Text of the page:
Above is a juvenile striped burrfish Chilomycterus schoepfi, a relatively common type of porcupinefish of the Family Diodontidae, meaning “two teeth” found in the Bay. They have the ability to inflate their bodies like “puffers” Family Tetradontidae or “four teeth” also found in the Bay, but have several physiological differences including “burrs” or spines that help define porcupinefishes, and as their family names indicate burrfish have one upper tooth plate and one lower tooth (2 total), while puffers have two on top and two below (4 total). Striped burrfish and northern puffers both use these beak-like teeth plates to crush the shells of crustaceans and scrape invertebrates off rocks, pilings and vegetation, so naturally both species are often found in grass flats and near structure.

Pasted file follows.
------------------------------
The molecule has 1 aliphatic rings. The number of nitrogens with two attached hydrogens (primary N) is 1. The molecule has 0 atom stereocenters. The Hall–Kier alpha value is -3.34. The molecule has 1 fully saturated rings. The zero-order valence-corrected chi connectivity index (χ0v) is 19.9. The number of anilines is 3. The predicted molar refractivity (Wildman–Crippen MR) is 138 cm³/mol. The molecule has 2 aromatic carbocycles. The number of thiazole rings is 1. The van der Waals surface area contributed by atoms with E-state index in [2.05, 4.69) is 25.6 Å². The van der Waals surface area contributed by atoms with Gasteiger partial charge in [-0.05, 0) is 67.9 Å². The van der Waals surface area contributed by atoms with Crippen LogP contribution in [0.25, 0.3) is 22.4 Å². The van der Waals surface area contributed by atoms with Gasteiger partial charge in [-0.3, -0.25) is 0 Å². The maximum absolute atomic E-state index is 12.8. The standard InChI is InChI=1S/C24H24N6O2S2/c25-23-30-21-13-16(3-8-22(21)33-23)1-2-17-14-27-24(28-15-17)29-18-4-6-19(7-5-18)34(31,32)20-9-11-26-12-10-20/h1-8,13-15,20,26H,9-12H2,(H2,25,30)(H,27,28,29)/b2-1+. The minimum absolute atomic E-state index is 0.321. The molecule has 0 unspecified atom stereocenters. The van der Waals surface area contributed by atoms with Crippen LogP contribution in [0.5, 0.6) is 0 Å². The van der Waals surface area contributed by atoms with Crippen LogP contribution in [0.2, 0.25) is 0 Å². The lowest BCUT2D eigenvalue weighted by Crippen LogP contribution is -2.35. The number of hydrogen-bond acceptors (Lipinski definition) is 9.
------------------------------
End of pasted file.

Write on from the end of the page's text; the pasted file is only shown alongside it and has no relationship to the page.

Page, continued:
Despite their ecological and physiological similarities, the two species display very different behaviors in a captivity. Northern puffers Sphoeroides maculatus are extremely aggressive and often bully much larger fishes, using their beak-like teeth to nip at skin and fins. They usually must be separated from fishes with long fins or appendages, as puffers will eat them off. Burrfish however are usually docile and reclusive, at least in comparison to puffers. Because of their unique look, small size (less than a foot as adults) and interesting behavior, both puffers and burrfish are a favorite for aquarists and guests alike.
Lookdowns, a type of jack, have very elongated, elaborate fins as juveniles to help disguise them in vegetation. Puffers however, will eagerly nip at fins such as these and must be kept separately from most species.